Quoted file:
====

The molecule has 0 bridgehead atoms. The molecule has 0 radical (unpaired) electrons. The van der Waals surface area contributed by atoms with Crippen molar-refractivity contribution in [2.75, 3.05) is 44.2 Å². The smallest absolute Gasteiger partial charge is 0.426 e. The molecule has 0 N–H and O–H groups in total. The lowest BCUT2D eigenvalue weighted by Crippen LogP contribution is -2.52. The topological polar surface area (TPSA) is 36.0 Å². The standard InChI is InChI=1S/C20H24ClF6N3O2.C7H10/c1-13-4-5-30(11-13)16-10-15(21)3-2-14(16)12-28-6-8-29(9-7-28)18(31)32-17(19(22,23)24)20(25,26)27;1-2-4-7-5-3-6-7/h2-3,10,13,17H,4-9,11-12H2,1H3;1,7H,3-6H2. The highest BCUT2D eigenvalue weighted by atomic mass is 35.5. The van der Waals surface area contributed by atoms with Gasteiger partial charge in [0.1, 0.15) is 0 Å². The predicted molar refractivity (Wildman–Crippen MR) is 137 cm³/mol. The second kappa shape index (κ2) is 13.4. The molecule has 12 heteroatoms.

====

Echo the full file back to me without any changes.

The molecule has 0 bridgehead atoms. The molecule has 0 radical (unpaired) electrons. The van der Waals surface area contributed by atoms with Crippen molar-refractivity contribution in [2.75, 3.05) is 44.2 Å². The smallest absolute Gasteiger partial charge is 0.426 e. The molecule has 0 N–H and O–H groups in total. The lowest BCUT2D eigenvalue weighted by Crippen LogP contribution is -2.52. The topological polar surface area (TPSA) is 36.0 Å². The standard InChI is InChI=1S/C20H24ClF6N3O2.C7H10/c1-13-4-5-30(11-13)16-10-15(21)3-2-14(16)12-28-6-8-29(9-7-28)18(31)32-17(19(22,23)24)20(25,26)27;1-2-4-7-5-3-6-7/h2-3,10,13,17H,4-9,11-12H2,1H3;1,7H,3-6H2. The highest BCUT2D eigenvalue weighted by atomic mass is 35.5. The van der Waals surface area contributed by atoms with Gasteiger partial charge in [0.1, 0.15) is 0 Å². The predicted molar refractivity (Wildman–Crippen MR) is 137 cm³/mol. The second kappa shape index (κ2) is 13.4. The molecule has 12 heteroatoms.